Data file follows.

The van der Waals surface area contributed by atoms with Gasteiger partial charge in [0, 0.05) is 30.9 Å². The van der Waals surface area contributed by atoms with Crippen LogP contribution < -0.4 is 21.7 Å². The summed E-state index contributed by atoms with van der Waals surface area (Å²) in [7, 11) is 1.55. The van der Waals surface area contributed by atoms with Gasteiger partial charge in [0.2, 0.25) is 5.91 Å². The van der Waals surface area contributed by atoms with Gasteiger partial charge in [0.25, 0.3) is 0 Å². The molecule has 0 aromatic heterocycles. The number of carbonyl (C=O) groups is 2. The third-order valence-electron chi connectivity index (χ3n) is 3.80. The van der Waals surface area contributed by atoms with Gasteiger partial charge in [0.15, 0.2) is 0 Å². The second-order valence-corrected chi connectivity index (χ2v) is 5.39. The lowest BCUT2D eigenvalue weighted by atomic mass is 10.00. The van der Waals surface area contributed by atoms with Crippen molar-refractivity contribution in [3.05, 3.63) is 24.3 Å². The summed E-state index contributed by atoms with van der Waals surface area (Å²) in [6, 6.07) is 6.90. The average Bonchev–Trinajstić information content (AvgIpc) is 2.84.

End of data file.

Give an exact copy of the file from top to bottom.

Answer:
The van der Waals surface area contributed by atoms with Gasteiger partial charge in [0, 0.05) is 30.9 Å². The van der Waals surface area contributed by atoms with Crippen LogP contribution < -0.4 is 21.7 Å². The summed E-state index contributed by atoms with van der Waals surface area (Å²) in [7, 11) is 1.55. The van der Waals surface area contributed by atoms with Gasteiger partial charge in [0.2, 0.25) is 5.91 Å². The van der Waals surface area contributed by atoms with Gasteiger partial charge in [0.25, 0.3) is 0 Å². The molecule has 0 aromatic heterocycles. The number of carbonyl (C=O) groups is 2. The third-order valence-electron chi connectivity index (χ3n) is 3.80. The van der Waals surface area contributed by atoms with Gasteiger partial charge in [0.15, 0.2) is 0 Å². The second-order valence-corrected chi connectivity index (χ2v) is 5.39. The lowest BCUT2D eigenvalue weighted by atomic mass is 10.00. The van der Waals surface area contributed by atoms with Crippen molar-refractivity contribution in [3.05, 3.63) is 24.3 Å². The summed E-state index contributed by atoms with van der Waals surface area (Å²) in [6, 6.07) is 6.90. The average Bonchev–Trinajstić information content (AvgIpc) is 2.84.